"(These thoughts are) almost always the product of imagining I am this person who I am not — the count — and putting him in a situation that I have never been in and then kind of listening," Towles said. "… It kind of comes as this thing that is presented to me by the third party. … So not only am I not the count, I am very conscious of the fact that in taking on the personality of the count or the experiences of the count, … the observations (he) has in that book are really (his) own."
A best-seller when it came out in 2016, "A Gentleman in Moscow" has been described by critics as a "winning, stylish novel that keeps things easy," (NPR) and Rostov a "character so capable, so witty and at ease in the world" (New York Times) that readers might overlook the time period's dangers outside the hotel's gilded doors. With most of the book's narration in third person limited from the count's view-point, Towles decided as he began outlining the story to include a secondary voice to counterbalance Rostov's "intrinsic optimism."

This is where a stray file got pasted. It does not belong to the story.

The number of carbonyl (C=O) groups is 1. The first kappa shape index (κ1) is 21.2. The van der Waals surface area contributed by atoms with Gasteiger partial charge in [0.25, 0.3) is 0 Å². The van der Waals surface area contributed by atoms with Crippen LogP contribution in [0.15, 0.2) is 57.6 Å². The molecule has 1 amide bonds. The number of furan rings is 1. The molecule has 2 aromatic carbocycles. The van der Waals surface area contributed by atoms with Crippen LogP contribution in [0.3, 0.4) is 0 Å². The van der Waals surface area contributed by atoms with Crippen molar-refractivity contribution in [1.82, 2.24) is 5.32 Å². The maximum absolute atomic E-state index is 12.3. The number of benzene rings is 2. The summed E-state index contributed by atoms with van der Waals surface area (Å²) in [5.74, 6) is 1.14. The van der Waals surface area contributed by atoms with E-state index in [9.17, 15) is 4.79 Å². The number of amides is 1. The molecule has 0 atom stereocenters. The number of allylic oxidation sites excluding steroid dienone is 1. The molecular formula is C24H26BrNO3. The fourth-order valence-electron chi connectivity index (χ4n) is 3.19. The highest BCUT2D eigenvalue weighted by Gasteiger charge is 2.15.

Initially, this second voice provided a window into life outside the hotel — showing readers the "more acute realities of Soviet life, whether that is the risk of arrest, or the shortages, or possible execution. (He detailed the) oppressive governance and all those various elements of Soviet life," Towles said. And unlike the Count, this other character was "more cynical, more sarcastic (and) clearly (had) a more direct experience with some of the worst aspects of the Soviet era," Towles said.
But the deeper Towles got into the story, he found that this secondary voice was becoming problematic — he still needed that voice, but he didn't need another character with a back story. And so that character, with his knowledge of the realities and horrors of the new Soviet world, became the voice of the book's footnotes. Readers of "A Gentleman in Moscow" will recognize his sharp observations and sometimes arch tone, but not his own tale.